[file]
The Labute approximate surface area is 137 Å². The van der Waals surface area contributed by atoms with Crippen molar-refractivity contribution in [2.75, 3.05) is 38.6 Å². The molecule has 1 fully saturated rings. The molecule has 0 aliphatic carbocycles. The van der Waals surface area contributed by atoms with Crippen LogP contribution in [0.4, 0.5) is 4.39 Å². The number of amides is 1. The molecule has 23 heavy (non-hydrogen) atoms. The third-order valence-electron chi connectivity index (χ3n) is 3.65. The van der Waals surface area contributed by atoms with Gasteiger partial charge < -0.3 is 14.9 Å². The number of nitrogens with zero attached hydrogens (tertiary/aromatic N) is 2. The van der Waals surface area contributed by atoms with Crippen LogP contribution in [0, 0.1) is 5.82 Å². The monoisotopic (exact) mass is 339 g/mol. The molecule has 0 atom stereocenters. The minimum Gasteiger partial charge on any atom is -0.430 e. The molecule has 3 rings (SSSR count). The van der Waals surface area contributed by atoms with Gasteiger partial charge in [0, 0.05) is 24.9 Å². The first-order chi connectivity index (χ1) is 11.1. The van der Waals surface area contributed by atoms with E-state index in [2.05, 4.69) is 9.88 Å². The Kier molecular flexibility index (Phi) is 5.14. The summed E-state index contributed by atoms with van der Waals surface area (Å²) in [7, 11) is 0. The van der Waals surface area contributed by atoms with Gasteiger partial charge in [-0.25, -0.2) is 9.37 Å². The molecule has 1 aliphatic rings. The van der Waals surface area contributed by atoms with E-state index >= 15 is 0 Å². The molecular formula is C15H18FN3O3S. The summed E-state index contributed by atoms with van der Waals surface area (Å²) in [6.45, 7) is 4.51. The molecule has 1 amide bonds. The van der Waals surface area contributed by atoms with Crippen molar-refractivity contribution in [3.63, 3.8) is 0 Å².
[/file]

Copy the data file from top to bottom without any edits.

The Labute approximate surface area is 137 Å². The van der Waals surface area contributed by atoms with Crippen molar-refractivity contribution in [2.75, 3.05) is 38.6 Å². The molecule has 1 fully saturated rings. The molecule has 0 aliphatic carbocycles. The van der Waals surface area contributed by atoms with Crippen LogP contribution in [0.4, 0.5) is 4.39 Å². The number of amides is 1. The molecule has 23 heavy (non-hydrogen) atoms. The third-order valence-electron chi connectivity index (χ3n) is 3.65. The van der Waals surface area contributed by atoms with Gasteiger partial charge < -0.3 is 14.9 Å². The number of nitrogens with zero attached hydrogens (tertiary/aromatic N) is 2. The van der Waals surface area contributed by atoms with Crippen LogP contribution in [0, 0.1) is 5.82 Å². The monoisotopic (exact) mass is 339 g/mol. The molecule has 0 atom stereocenters. The minimum Gasteiger partial charge on any atom is -0.430 e. The molecule has 3 rings (SSSR count). The van der Waals surface area contributed by atoms with Gasteiger partial charge in [0, 0.05) is 24.9 Å². The first-order chi connectivity index (χ1) is 11.1. The van der Waals surface area contributed by atoms with E-state index in [2.05, 4.69) is 9.88 Å². The Kier molecular flexibility index (Phi) is 5.14. The summed E-state index contributed by atoms with van der Waals surface area (Å²) in [7, 11) is 0. The van der Waals surface area contributed by atoms with Gasteiger partial charge in [-0.25, -0.2) is 9.37 Å². The molecule has 1 aliphatic rings. The van der Waals surface area contributed by atoms with E-state index >= 15 is 0 Å². The molecular formula is C15H18FN3O3S. The summed E-state index contributed by atoms with van der Waals surface area (Å²) in [6.45, 7) is 4.51. The molecule has 1 amide bonds. The van der Waals surface area contributed by atoms with Crippen molar-refractivity contribution in [3.63, 3.8) is 0 Å².